THE WAY I SEE IT by Don Polson Red Bluff Daily News 8/01/2017
Great Divide views; meeting Jews
Several days ago, we took a little day trip to the top of Sawtell Peak, a nearly 10,000 foot high site of an unmanned FAA facility. The day before we could see that the 9,898-foot mountain had a thunderstorm. Such dramatic weather hits the peaks and the valleys (at 6,000 to 7,000 feet in elevation) almost daily at the “roof” of the lower 48 states, the Continental Divide.
The trip up the 13-mile gravel road—maintained by the FAA for year-round access because, as a weathered sign informs, people can die if the radar and communications are interrupted—elicited the kind of reactions you’ll have at a fireworks show. You see, the end of July and beginning of August finds endless fields of wild flowers along the road for the entire length of the drive. Even above the tree line, tiny flowers rise to greet the sun in what the mountain experiences as springtime, followed by a brief summer, fall and then October snows.
A map will show the straight, right-angle lines of Yellowstone Park, Montana, Wyoming and Idaho. The Montana/Idaho border, however, uses the Divide and its southeast to northwest meanderings to give the states their squiggly border. Geological events millennia ago dictated not only the Divide’s trajectory, from the park to the west for hundreds of miles, but also the odd shape of a “thumb” created as the Divide circles back to the south before heading west.
Sawtell Peak sits alone in that “thumb” and east of the Divide but that drainage goes not to the Yellowstone, Missouri and Mississippi Rivers (the Atlantic Ocean); it feeds into the Snake and Columbia Rivers (the Pacific Ocean). From the peak, you are looking both north and west to the side of the Divide that drains to the Atlantic; looking east, the water can go either way. Drivers can stop at the Reynolds Pass on Highway 87 and see the same phenomenon of waters to the west going to the eastern rivers and those to the east going to the western rivers.
Usually, only skiers get to see such sights from the peaks of ski areas. Sawtell Peak is a rare place you can drive to and look at the mountains of the Continental Divide in Yellowstone Park, the Idaho/Montana border and the Madison Range to the north. If you ever can, go see it. Google “Sawtell Peak” and you can see photos of what I just described.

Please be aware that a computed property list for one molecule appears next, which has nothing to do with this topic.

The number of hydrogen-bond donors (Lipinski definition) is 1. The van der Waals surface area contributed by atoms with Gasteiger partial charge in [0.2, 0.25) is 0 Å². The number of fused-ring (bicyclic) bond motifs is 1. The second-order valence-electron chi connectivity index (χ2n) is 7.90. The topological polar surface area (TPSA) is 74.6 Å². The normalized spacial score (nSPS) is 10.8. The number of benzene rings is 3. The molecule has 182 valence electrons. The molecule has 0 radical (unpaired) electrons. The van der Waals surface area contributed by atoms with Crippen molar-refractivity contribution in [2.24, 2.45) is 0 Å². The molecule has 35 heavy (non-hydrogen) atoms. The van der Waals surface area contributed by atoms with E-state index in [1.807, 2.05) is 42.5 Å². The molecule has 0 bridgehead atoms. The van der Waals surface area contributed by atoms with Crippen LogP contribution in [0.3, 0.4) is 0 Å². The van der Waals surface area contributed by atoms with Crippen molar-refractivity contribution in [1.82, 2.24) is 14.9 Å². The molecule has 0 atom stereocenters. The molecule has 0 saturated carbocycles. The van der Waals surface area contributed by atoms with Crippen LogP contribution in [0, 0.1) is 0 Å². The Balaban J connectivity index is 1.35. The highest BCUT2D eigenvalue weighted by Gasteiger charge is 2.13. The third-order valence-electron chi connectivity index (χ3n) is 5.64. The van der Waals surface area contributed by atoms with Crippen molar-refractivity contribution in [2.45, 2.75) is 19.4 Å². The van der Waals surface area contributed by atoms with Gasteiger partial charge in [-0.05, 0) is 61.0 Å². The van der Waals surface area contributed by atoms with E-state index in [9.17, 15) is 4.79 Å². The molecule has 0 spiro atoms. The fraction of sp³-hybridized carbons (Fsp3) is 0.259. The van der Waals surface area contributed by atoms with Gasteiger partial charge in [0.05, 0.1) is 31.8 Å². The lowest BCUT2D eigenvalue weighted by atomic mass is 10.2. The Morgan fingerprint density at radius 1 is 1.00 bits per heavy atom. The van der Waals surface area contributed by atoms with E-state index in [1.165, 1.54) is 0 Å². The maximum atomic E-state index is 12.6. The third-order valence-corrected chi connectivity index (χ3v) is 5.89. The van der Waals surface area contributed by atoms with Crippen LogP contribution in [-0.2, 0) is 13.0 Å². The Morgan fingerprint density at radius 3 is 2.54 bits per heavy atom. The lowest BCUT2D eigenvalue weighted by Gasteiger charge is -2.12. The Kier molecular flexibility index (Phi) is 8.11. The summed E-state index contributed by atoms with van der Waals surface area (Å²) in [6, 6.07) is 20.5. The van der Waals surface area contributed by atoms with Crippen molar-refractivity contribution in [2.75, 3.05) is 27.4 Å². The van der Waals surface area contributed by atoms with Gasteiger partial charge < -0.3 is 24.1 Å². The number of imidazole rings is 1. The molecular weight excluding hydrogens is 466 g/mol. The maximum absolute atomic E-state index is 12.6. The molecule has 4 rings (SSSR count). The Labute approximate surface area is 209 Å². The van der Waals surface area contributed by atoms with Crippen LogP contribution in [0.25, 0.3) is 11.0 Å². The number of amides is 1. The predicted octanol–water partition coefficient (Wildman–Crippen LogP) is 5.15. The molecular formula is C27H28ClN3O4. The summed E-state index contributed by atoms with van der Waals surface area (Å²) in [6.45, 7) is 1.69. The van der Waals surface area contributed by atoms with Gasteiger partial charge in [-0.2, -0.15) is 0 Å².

On a couple of occasions, we met some Jewish travelers and campers. At Yellowstone’s Gibbon Falls, a dad and his son asked us why we had a bunch of wood in our pickup truck bed. We told them about our fallen mulberry tree that we had cut into firewood lengths. They then complemented us on our bumper stickers: “Bush/Cheney ’04,” NRA’s “It’s not a privilege, it’s a right,” and “We can’t afford his kind of change,” an anti-Obama one. The son’s name was Mordecai but I’ve forgotten his dad’s name.
They were both fans of President Trump; the dad had come to his politics in an ironic, but hardly unusual, way. He’d been a youthful volunteer for Jimmy Carter’s campaign but turned to support Ronald Reagan after witnessing Carter’s anti-Israel positions as president. They both find it refreshing and encouraging seeing Trump’s rejection of Obama’s insults, disrespect and undermining of the State of Israel. While not the only reasons, that carried a lot of weight for them. His parents, Mordecai’s grandparents, survived the Nazi concentration camps and passed on their faith to new generations. To them, Trump’s support for Israel is vital.
Three young Jewish men camped next to us at McCrea Bridge campground in Island Park. They set up a tent and bought a plastic-wrapped bundle of wood for a fire. The one named “Avraham” (Jewish for Abraham in the Bible) was not having much success making kindling with a small ax. I took my hand splitter over out of mercy to rookies; as I walked back, I heard the “thud” of a split log and cheers for having the right tool for the job.
It turns out Avraham did know how to start a fire; he’d served in the Israeli Defense Force, the IDF. The little ax was all they could find at a Walmart. After a while, seeing that the purchased wood might not last, I took a couple of our pieces to them to supplement the fire. With the gift, I shared the stories of our Mulberry tree and the day trip around the lake that took us from treeless grazing land with cows on the ranch road to forested hills with roadside logs.
Two were from New York; Avraham was from Chicago. They traveled from Canada, where they worked with young Jewish men and boys, “troubled” you might say, to overcome bad habits, bad company, broken homes, etc. I shared my years of living in “Chi-town,” and got a laugh when I treated them to some Chicago-speak: “So, da tree a youse are helping da wayward yoots, eh?” We also shared our gratitude for having Donald Trump as President; they, like the father and son at Gibbon Falls, were much relieved over his support for Israel.
I’m just over half way through “A Better War” by Lewis Sorley, “The unexamined victories and final tragedy of America’s last years in Vietnam.” Obsession over the few atrocities committed by American military troops factors into many accounts of the war; the My Lai massacre is about the only example, and it was punished severely as it was an aberration.
Here’s a caption below a photo of a room filled with caskets: “Buddhist funeral flags flank coffins of some of the 3,000 people bound and executed by Communist forces during the temporary occupation of Hue during the 1968 Tet Offensive. Terrorist acts by the enemy—assassination, kidnapping, forced labor, shelling of population centers and refugees—against the people they sought to ‘liberate’ constituted a record of unremitting viciousness.” By any measure, Americans were “the good guys (and gals)” in that war. Next week: how truly close victory was.